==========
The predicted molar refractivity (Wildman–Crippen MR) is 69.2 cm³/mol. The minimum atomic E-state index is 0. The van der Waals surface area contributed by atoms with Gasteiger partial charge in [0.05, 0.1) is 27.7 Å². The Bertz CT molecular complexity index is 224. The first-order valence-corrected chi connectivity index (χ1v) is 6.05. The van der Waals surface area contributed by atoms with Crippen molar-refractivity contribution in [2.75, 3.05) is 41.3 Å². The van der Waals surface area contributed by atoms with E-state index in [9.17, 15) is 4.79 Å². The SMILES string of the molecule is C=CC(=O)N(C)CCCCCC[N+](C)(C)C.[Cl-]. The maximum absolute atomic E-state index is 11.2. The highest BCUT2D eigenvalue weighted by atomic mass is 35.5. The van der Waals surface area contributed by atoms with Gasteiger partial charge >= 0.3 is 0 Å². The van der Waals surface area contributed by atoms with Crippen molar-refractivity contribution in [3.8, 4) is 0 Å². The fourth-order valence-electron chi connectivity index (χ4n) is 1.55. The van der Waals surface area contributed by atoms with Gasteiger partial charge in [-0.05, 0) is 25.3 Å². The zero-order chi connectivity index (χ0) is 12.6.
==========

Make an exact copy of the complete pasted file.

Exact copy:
The predicted molar refractivity (Wildman–Crippen MR) is 69.2 cm³/mol. The minimum atomic E-state index is 0. The van der Waals surface area contributed by atoms with Gasteiger partial charge in [0.05, 0.1) is 27.7 Å². The Bertz CT molecular complexity index is 224. The first-order valence-corrected chi connectivity index (χ1v) is 6.05. The van der Waals surface area contributed by atoms with Crippen molar-refractivity contribution in [2.75, 3.05) is 41.3 Å². The van der Waals surface area contributed by atoms with E-state index in [9.17, 15) is 4.79 Å². The SMILES string of the molecule is C=CC(=O)N(C)CCCCCC[N+](C)(C)C.[Cl-]. The maximum absolute atomic E-state index is 11.2. The highest BCUT2D eigenvalue weighted by atomic mass is 35.5. The van der Waals surface area contributed by atoms with Gasteiger partial charge >= 0.3 is 0 Å². The van der Waals surface area contributed by atoms with Crippen molar-refractivity contribution in [3.8, 4) is 0 Å². The fourth-order valence-electron chi connectivity index (χ4n) is 1.55. The van der Waals surface area contributed by atoms with Gasteiger partial charge in [-0.05, 0) is 25.3 Å². The zero-order chi connectivity index (χ0) is 12.6.